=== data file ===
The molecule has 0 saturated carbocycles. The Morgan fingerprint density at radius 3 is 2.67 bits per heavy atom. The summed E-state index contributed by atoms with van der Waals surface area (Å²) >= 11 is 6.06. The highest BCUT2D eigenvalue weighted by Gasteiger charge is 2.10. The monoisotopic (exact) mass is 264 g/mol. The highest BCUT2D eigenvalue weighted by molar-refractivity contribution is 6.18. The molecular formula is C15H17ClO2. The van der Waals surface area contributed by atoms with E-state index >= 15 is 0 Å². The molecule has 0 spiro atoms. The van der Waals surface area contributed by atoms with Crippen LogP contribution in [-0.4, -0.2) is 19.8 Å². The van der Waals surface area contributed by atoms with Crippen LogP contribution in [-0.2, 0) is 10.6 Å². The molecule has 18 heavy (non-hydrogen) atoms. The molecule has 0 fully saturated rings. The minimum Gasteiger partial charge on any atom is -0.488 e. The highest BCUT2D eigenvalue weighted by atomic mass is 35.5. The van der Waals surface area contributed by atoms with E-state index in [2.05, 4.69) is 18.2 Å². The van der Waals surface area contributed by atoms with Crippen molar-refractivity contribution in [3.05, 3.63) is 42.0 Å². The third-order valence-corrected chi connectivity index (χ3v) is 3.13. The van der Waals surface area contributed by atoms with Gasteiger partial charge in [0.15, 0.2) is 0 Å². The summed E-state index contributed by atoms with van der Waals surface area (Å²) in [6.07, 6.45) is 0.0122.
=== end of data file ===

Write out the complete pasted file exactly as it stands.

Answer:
The molecule has 0 saturated carbocycles. The Morgan fingerprint density at radius 3 is 2.67 bits per heavy atom. The summed E-state index contributed by atoms with van der Waals surface area (Å²) >= 11 is 6.06. The highest BCUT2D eigenvalue weighted by Gasteiger charge is 2.10. The monoisotopic (exact) mass is 264 g/mol. The highest BCUT2D eigenvalue weighted by molar-refractivity contribution is 6.18. The molecular formula is C15H17ClO2. The van der Waals surface area contributed by atoms with E-state index >= 15 is 0 Å². The molecule has 0 spiro atoms. The van der Waals surface area contributed by atoms with Crippen LogP contribution in [-0.4, -0.2) is 19.8 Å². The van der Waals surface area contributed by atoms with Crippen LogP contribution in [-0.2, 0) is 10.6 Å². The molecule has 18 heavy (non-hydrogen) atoms. The molecule has 0 fully saturated rings. The minimum Gasteiger partial charge on any atom is -0.488 e. The highest BCUT2D eigenvalue weighted by atomic mass is 35.5. The van der Waals surface area contributed by atoms with E-state index in [2.05, 4.69) is 18.2 Å². The van der Waals surface area contributed by atoms with Crippen molar-refractivity contribution in [3.05, 3.63) is 42.0 Å². The third-order valence-corrected chi connectivity index (χ3v) is 3.13. The van der Waals surface area contributed by atoms with Gasteiger partial charge in [0.15, 0.2) is 0 Å². The summed E-state index contributed by atoms with van der Waals surface area (Å²) in [6.07, 6.45) is 0.0122.